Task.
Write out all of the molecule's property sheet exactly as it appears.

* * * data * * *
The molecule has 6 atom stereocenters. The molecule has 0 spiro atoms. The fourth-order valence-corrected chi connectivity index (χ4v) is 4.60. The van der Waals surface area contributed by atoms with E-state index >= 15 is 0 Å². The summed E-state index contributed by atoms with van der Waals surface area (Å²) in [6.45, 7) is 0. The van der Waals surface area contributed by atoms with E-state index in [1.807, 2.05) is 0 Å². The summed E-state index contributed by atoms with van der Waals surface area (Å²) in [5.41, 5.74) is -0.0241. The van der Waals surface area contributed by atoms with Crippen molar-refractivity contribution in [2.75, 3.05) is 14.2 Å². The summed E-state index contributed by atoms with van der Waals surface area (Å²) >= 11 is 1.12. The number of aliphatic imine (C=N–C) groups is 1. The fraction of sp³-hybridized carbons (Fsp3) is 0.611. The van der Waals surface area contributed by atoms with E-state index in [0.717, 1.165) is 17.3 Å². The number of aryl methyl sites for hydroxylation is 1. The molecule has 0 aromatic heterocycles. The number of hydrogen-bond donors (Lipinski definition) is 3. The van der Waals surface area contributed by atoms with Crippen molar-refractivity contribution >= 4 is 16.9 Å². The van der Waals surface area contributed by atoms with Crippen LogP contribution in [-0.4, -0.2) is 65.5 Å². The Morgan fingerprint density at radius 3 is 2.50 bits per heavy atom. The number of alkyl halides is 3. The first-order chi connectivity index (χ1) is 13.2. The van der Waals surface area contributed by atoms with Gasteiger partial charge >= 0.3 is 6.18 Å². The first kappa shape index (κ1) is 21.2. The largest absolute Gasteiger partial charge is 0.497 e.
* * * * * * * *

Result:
The molecule has 6 atom stereocenters. The molecule has 0 spiro atoms. The fourth-order valence-corrected chi connectivity index (χ4v) is 4.60. The van der Waals surface area contributed by atoms with E-state index >= 15 is 0 Å². The summed E-state index contributed by atoms with van der Waals surface area (Å²) in [6.45, 7) is 0. The van der Waals surface area contributed by atoms with E-state index in [1.807, 2.05) is 0 Å². The summed E-state index contributed by atoms with van der Waals surface area (Å²) in [5.41, 5.74) is -0.0241. The van der Waals surface area contributed by atoms with Crippen molar-refractivity contribution in [2.75, 3.05) is 14.2 Å². The summed E-state index contributed by atoms with van der Waals surface area (Å²) >= 11 is 1.12. The number of aliphatic imine (C=N–C) groups is 1. The fraction of sp³-hybridized carbons (Fsp3) is 0.611. The van der Waals surface area contributed by atoms with E-state index in [0.717, 1.165) is 17.3 Å². The number of aryl methyl sites for hydroxylation is 1. The molecule has 0 aromatic heterocycles. The number of hydrogen-bond donors (Lipinski definition) is 3. The van der Waals surface area contributed by atoms with Crippen molar-refractivity contribution >= 4 is 16.9 Å². The van der Waals surface area contributed by atoms with Crippen LogP contribution in [-0.4, -0.2) is 65.5 Å². The Morgan fingerprint density at radius 3 is 2.50 bits per heavy atom. The number of alkyl halides is 3. The first-order chi connectivity index (χ1) is 13.2. The van der Waals surface area contributed by atoms with Gasteiger partial charge >= 0.3 is 6.18 Å². The first kappa shape index (κ1) is 21.2. The largest absolute Gasteiger partial charge is 0.497 e.